- Longer pause needed between "touch" and "set"
- Anything to help the game can only be positive – Morrison
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RFU Head of Professional Referee Development Ed Morrison has underlined the importance of referees leaving a pause between “touch” and “set” at scrum time.
Following the introduction of the "Crouch, Touch, Set" instructions for scrum engagement as part of the current set of Law trials, referees have been reminded by the IRB to ensure that they leave a pause between the "touch" request and the "set" request – the pause is required to ensure that the front row players are steady and are able to locate where they will engage.
The Scrum Steering Group and the Laws Representation Group have reconfirmed that the Trial Law 20.1(g) should read:
- The referee will call “crouch” then “touch”. The front rows crouch and using their outside arm each prop touches the point of the opposing prop’s outside shoulder. The props then withdraw their arms. Following a pause the referee will then call “set” when the front rows are ready. The front rows may then engage. The “set” call is not a command but an indication that the front rows may come together when ready. Please note the Referee must not say the word “pause”.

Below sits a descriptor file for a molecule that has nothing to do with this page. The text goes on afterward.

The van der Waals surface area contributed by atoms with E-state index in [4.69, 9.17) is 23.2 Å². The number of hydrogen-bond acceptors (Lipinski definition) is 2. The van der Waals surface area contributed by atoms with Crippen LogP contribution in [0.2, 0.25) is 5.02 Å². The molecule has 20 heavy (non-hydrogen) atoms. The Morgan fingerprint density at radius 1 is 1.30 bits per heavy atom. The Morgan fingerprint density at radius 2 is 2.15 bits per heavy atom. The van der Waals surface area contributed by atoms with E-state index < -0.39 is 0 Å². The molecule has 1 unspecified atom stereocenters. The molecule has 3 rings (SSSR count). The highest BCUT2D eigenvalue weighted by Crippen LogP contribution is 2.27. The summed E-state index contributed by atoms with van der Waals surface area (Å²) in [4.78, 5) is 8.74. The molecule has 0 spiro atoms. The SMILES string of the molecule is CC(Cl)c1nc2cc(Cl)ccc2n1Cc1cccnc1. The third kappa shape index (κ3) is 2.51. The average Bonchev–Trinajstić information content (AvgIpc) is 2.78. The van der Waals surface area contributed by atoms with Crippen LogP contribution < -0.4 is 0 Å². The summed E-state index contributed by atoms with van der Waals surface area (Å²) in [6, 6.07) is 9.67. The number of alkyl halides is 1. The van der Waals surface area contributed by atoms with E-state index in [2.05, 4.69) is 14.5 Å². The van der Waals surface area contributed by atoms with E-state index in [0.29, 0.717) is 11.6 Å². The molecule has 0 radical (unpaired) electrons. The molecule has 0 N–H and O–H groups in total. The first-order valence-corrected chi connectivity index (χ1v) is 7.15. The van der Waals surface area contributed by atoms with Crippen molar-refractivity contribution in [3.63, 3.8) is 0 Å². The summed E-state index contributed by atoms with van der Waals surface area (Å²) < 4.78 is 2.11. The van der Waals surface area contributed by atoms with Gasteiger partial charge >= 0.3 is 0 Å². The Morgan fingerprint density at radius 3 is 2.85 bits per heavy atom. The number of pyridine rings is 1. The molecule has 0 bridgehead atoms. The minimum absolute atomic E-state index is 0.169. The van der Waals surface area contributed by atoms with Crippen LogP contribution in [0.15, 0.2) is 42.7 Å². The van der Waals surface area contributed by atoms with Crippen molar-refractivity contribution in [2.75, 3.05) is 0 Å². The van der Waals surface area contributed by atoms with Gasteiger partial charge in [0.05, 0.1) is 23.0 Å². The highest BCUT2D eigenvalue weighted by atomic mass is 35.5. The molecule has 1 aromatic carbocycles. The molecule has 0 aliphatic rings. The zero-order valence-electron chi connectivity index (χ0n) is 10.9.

Morrison said: “Anything that can help the game, particularly at scrum time, can only be positive. There have been occasions when the scrum process has been rushed by referees and we must ensure that there is a clear pause between the “touch” and “set” calls. We have passed this message on to our referees, both at the professional end of the game, and at the grassroots level.”
A video resource available at irblaws.com, Law Application Guidelines.